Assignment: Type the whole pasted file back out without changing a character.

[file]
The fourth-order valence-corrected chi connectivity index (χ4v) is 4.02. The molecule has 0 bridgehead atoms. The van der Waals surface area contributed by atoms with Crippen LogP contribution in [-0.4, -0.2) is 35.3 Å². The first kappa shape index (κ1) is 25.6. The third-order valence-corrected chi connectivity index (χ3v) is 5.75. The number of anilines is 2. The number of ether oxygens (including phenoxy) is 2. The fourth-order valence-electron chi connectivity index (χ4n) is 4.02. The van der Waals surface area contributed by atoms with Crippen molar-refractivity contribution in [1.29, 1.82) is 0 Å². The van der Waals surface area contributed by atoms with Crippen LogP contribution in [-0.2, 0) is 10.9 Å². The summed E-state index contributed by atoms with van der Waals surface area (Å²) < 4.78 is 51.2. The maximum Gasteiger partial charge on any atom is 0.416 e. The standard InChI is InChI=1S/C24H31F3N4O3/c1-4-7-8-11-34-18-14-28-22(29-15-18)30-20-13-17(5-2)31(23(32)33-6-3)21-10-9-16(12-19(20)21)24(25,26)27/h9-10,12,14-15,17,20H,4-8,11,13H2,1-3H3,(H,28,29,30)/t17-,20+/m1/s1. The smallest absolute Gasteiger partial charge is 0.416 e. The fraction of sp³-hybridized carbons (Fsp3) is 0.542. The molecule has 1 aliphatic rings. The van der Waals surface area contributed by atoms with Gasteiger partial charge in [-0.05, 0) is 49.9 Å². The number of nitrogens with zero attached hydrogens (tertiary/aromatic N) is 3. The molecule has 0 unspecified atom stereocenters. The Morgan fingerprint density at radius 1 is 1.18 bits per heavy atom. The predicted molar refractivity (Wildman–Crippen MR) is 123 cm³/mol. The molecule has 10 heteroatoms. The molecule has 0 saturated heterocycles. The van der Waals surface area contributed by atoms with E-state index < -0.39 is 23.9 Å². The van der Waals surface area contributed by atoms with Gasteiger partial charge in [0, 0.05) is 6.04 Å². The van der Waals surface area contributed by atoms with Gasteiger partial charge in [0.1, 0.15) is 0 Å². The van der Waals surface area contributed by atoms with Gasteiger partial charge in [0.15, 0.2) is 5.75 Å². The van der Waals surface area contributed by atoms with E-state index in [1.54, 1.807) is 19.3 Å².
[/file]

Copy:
The fourth-order valence-corrected chi connectivity index (χ4v) is 4.02. The molecule has 0 bridgehead atoms. The van der Waals surface area contributed by atoms with Crippen LogP contribution in [-0.4, -0.2) is 35.3 Å². The first kappa shape index (κ1) is 25.6. The third-order valence-corrected chi connectivity index (χ3v) is 5.75. The number of anilines is 2. The number of ether oxygens (including phenoxy) is 2. The fourth-order valence-electron chi connectivity index (χ4n) is 4.02. The van der Waals surface area contributed by atoms with Crippen molar-refractivity contribution in [1.29, 1.82) is 0 Å². The van der Waals surface area contributed by atoms with Crippen LogP contribution in [-0.2, 0) is 10.9 Å². The summed E-state index contributed by atoms with van der Waals surface area (Å²) < 4.78 is 51.2. The maximum Gasteiger partial charge on any atom is 0.416 e. The standard InChI is InChI=1S/C24H31F3N4O3/c1-4-7-8-11-34-18-14-28-22(29-15-18)30-20-13-17(5-2)31(23(32)33-6-3)21-10-9-16(12-19(20)21)24(25,26)27/h9-10,12,14-15,17,20H,4-8,11,13H2,1-3H3,(H,28,29,30)/t17-,20+/m1/s1. The smallest absolute Gasteiger partial charge is 0.416 e. The fraction of sp³-hybridized carbons (Fsp3) is 0.542. The molecule has 1 aliphatic rings. The van der Waals surface area contributed by atoms with Gasteiger partial charge in [-0.05, 0) is 49.9 Å². The number of nitrogens with zero attached hydrogens (tertiary/aromatic N) is 3. The molecule has 0 unspecified atom stereocenters. The Morgan fingerprint density at radius 1 is 1.18 bits per heavy atom. The predicted molar refractivity (Wildman–Crippen MR) is 123 cm³/mol. The molecule has 10 heteroatoms. The molecule has 0 saturated heterocycles. The van der Waals surface area contributed by atoms with E-state index < -0.39 is 23.9 Å². The van der Waals surface area contributed by atoms with Gasteiger partial charge in [0, 0.05) is 6.04 Å². The van der Waals surface area contributed by atoms with Gasteiger partial charge in [0.1, 0.15) is 0 Å². The van der Waals surface area contributed by atoms with Gasteiger partial charge in [0.15, 0.2) is 5.75 Å². The van der Waals surface area contributed by atoms with E-state index in [1.54, 1.807) is 19.3 Å².